That the civilians were asked to be at the Army Headquarters and they complied underlined the ground reality in many minds that whatever the constitutional and legal position the civilian leadership enjoys, they are and feel subservient to the military.

Pakistan witnessed a political upheaval two summers back. Imran Khan leading a protest march from Lahore to Islamabad was joined by Canada-based Pakistani cleric and televangelist, Taherul Quadri. Together, they laid a siege around Parliament.

Hundreds of protesters camped on what is called the Constitution Square, otherwise a high-security area. They stayed on, eating, sleeping and even relieving themselves. As the world looked on, there was speculation that the military might move in, and not just to disperse the crowds.

When matters came to a head, Imran was supposed to have got a phone call. A delegation rushed to the Army Headquarters. The siege was lifted and the National Assembly thereafter rallied behind Nawaz Sharif and his elected government.

Speculation as to who made the phone calls has neither died down, nor has conclusively unravelled. Conclusion was that the Army that could have pulled the plug on Nawaz decided, instead, to rescue him. Democracy had triumphed, it was said in the National Assembly.

Whether civilian leaders admit it or not – and that is actually not very relevant – the fact as the world knows is that the army in Pakistan is all-powerful and calls the shots. It has not chosen to seize power – something three generals before have done with success and held it for long years – because it thinks it would be counter-productive.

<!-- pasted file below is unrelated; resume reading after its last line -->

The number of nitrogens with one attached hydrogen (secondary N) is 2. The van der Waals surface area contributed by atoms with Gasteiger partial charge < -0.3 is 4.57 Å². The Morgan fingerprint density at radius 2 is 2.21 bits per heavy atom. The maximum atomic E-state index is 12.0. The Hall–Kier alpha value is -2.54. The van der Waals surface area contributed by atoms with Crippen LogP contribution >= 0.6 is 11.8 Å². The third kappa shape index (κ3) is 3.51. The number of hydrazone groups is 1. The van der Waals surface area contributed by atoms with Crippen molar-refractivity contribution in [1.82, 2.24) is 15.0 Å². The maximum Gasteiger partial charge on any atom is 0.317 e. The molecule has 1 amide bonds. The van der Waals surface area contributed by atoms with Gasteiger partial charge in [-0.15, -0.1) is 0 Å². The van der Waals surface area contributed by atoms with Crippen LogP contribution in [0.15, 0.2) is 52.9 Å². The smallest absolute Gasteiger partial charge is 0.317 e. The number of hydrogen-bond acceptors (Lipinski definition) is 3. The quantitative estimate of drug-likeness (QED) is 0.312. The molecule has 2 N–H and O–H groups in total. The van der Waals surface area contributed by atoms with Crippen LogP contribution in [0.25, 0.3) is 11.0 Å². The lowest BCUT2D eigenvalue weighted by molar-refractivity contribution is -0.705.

It would bog down the armed forces in governing the country, taking their effort and resources away from the nation’s borders with ‘hostile’ neighbours and weaken their fight against militancy that they have waged, with fair success, making big sacrifice.

Direct rule by the military would make the armed forces unpopular in the eyes of the democratic world. Even at home, there is enough evidence in the past that the military gets corrupted and becomes unpopular, making return of the civilian rule inevitable and welcome to the very people who welcome the military.